#41 Gordon Rayner

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Posted 15 September 2010 - 11:50 PM

I do not have enough pictures( nor do I have any experience with these) to form other than a guess about the function of the three screws or screw pairs.

#42 beachchairbill

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Posted 16 September 2010 - 12:45 AM

To start I'm looking at centering the center of the eyepiece with the center of the objective lense and we will take it from there.

BB

#43 beachchairbill

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Posted 16 September 2010 - 12:57 AM

Rich V.

I have now centered the left side, however I'm a tiny bit heigh. Do I use the bottom push - pull screws to bring the laser down and if so which way left or right to go down.

I have also noted that after taking two focusers screws on and off several times I can now do it in seconds. For the recored I have removed and placed them back 10 times already.

BB

Thanks

BB

#44 beachchairbill

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Posted 17 September 2010 - 12:15 AM

Hi everyone,

Houston we have a problem.

Found that one of the push screws on the right tube was broken and stuck in place with hot glue. Not on my watch. Any ideas on how I should get the rest of the screw out. I would not prefer to use the other tri push pull screws to take on additional work.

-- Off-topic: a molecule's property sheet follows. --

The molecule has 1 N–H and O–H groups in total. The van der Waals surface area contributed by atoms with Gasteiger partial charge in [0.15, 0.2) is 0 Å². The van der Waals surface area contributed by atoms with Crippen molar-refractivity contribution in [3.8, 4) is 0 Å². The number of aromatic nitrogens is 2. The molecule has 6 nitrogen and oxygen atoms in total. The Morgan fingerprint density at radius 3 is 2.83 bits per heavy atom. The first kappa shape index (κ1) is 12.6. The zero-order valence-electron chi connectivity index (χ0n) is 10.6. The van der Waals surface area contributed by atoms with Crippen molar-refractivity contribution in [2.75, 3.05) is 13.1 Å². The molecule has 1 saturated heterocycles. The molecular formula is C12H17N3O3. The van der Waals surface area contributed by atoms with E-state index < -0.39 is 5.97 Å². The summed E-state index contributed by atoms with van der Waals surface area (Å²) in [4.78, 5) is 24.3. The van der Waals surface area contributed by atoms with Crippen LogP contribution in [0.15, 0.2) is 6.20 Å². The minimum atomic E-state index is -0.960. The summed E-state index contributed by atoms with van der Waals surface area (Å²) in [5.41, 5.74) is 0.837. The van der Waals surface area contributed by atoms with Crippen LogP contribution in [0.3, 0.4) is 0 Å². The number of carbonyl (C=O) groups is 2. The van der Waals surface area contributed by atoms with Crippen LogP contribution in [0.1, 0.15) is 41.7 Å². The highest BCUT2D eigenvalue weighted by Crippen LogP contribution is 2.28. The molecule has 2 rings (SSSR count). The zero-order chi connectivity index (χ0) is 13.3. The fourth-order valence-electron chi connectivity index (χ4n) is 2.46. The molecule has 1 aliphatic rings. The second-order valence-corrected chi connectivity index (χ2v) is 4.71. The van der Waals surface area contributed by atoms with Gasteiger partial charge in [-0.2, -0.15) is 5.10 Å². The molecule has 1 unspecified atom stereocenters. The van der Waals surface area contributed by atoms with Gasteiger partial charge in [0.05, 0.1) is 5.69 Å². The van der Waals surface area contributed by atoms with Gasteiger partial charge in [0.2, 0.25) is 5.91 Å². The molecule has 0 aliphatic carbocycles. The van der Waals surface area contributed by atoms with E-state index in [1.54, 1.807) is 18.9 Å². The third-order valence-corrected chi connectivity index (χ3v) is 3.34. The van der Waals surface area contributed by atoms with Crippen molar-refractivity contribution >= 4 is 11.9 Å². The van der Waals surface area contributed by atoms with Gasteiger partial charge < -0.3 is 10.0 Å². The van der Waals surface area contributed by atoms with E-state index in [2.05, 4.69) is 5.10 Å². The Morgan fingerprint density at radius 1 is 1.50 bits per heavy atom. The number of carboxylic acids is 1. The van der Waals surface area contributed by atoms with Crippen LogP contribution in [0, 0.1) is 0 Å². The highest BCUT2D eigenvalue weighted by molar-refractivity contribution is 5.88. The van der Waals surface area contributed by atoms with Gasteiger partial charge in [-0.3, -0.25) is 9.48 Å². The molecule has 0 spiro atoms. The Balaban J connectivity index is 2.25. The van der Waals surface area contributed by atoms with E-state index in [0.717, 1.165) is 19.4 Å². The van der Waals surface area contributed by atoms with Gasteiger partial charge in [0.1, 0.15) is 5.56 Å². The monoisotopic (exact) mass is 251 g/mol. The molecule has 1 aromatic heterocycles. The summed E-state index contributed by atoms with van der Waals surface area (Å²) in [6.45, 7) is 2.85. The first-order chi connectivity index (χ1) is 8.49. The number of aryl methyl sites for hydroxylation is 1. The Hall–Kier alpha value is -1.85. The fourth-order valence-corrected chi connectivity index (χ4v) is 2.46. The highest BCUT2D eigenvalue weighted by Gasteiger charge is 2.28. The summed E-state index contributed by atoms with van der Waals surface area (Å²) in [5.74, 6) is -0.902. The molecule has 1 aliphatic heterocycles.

Are their ways to remove the remainders of this screw.


Beachchairbill

#45 EdZ

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Posted 17 September 2010 - 05:38 AM

To start I'm looking at centering the center of the eyepiece with the center of the objective lense and we will take it from there.

BB


You may be attempting this in vain. It is quite possibble that in order for the images to be merged those projected laser spots, in one or the other side NEED to be slightly off the center.

Have you set up and observed point sources for merging after these adjustments?

edz

#46 Rich V.

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Posted 17 September 2010 - 10:44 AM

Like we talked about in PM, and EdZ has reiterated, you've probably got the optical axes close enough to center now. You need to put the binoculars together and check to see how far one side must be moved to merge with the other. There is almost a certainty that you will have to tweak one side or the other to get the images collimated anyway. It's just unfortunate that it's the right tube that's given you problems as that would have been the easier tube to adjust due to the disassembly order of the turrets.